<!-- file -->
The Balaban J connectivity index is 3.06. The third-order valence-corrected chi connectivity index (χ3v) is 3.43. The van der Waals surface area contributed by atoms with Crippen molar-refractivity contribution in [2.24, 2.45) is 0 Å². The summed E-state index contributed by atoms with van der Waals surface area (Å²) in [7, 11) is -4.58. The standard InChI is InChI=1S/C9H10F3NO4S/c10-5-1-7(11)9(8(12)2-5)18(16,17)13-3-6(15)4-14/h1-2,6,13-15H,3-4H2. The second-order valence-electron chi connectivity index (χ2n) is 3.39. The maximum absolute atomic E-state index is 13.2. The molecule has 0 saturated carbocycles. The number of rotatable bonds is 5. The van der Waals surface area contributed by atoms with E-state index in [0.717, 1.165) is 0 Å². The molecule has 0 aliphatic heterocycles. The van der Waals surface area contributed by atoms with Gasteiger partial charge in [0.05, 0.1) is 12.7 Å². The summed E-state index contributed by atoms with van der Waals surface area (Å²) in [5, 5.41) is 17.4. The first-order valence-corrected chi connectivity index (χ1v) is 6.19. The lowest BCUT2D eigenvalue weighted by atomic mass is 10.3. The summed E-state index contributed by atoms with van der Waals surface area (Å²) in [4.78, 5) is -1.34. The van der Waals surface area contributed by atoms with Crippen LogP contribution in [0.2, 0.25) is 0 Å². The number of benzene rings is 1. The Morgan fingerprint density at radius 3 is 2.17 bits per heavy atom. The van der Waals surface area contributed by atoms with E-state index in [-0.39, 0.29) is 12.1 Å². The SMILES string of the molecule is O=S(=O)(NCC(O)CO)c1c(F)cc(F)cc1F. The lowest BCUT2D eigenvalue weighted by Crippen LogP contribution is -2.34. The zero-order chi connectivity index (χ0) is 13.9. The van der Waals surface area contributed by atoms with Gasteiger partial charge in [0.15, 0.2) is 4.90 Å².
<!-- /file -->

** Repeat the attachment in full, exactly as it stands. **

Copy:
The Balaban J connectivity index is 3.06. The third-order valence-corrected chi connectivity index (χ3v) is 3.43. The van der Waals surface area contributed by atoms with Crippen molar-refractivity contribution in [2.24, 2.45) is 0 Å². The summed E-state index contributed by atoms with van der Waals surface area (Å²) in [7, 11) is -4.58. The standard InChI is InChI=1S/C9H10F3NO4S/c10-5-1-7(11)9(8(12)2-5)18(16,17)13-3-6(15)4-14/h1-2,6,13-15H,3-4H2. The second-order valence-electron chi connectivity index (χ2n) is 3.39. The maximum absolute atomic E-state index is 13.2. The molecule has 0 saturated carbocycles. The number of rotatable bonds is 5. The van der Waals surface area contributed by atoms with E-state index in [0.717, 1.165) is 0 Å². The molecule has 0 aliphatic heterocycles. The van der Waals surface area contributed by atoms with Gasteiger partial charge in [0.05, 0.1) is 12.7 Å². The summed E-state index contributed by atoms with van der Waals surface area (Å²) in [5, 5.41) is 17.4. The first-order valence-corrected chi connectivity index (χ1v) is 6.19. The lowest BCUT2D eigenvalue weighted by atomic mass is 10.3. The summed E-state index contributed by atoms with van der Waals surface area (Å²) in [4.78, 5) is -1.34. The van der Waals surface area contributed by atoms with Crippen LogP contribution in [0.2, 0.25) is 0 Å². The number of benzene rings is 1. The Morgan fingerprint density at radius 3 is 2.17 bits per heavy atom. The van der Waals surface area contributed by atoms with E-state index in [-0.39, 0.29) is 12.1 Å². The SMILES string of the molecule is O=S(=O)(NCC(O)CO)c1c(F)cc(F)cc1F. The lowest BCUT2D eigenvalue weighted by Crippen LogP contribution is -2.34. The zero-order chi connectivity index (χ0) is 13.9. The van der Waals surface area contributed by atoms with Gasteiger partial charge in [0.15, 0.2) is 4.90 Å².